Date of Award


Degree Type


Degree Name

Master of Arts (MA)




B. Allen




In this thesis I argue that the conception of literal meaning adopted by both semantic and pragmatic metaphor theorists, which roughly indicates an adherence to a lexical authority and conventionally accepted grammar, is far too limited in scope to account for what is generally taken to include literal meaning in the use of language. Upon closer examination, much of what is generally taken to be 'literal' can be shown to exceed the bounds of literalness proposed by both pragmatic and semantic theories of metaphor. In light of this, I contend that literalness, rather than being purely semantic, is thoroughly conditioned by pragmatic processes. The literal meaning of a statement is, therefore, at least partially determined by contextual factors (e.g.,what discourse has preceded the given statement or who utters the given statement. Meaning cannot be divorced from the conditions of use.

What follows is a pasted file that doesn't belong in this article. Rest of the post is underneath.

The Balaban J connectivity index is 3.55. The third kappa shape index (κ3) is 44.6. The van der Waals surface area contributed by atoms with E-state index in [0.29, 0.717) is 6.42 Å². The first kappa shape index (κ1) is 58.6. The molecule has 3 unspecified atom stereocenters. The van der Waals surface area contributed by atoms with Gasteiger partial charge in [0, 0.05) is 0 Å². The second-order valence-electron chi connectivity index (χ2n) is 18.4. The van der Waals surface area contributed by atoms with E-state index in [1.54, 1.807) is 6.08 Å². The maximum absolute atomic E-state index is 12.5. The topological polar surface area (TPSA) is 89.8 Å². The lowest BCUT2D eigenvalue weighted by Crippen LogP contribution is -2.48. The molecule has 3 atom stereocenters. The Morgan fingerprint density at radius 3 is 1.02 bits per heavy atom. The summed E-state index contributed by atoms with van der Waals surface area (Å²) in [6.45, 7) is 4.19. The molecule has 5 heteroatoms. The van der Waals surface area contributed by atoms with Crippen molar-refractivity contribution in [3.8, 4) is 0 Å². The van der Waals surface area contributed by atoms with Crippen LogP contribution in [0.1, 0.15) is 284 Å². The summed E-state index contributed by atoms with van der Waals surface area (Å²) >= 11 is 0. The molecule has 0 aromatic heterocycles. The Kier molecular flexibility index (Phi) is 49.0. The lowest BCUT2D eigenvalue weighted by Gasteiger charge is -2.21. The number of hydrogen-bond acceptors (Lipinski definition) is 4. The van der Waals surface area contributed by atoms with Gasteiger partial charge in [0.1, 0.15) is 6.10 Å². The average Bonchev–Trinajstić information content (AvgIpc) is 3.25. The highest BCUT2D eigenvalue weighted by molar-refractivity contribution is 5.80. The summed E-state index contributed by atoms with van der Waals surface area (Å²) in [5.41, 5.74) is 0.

By putting forward a version of literalness that is sensitive to contextual factors, I also argue that metaphor should, in certain circumstances, be considered literal. The interpretation of metaphors requires as much contextual input as the interpretation of literal statements. If a given interpreter can accurately and directly grasp the meaning of a metaphor, this interpretation will be considered literal. In this sense, the literalness of a metaphor depends heavily on the ability of the interpreter to assess and interpret contextual ingredients. Despite what numerous theorists have suggested, much of what is attributed to metaphorical language can also be attributed to literal language and vice versa.

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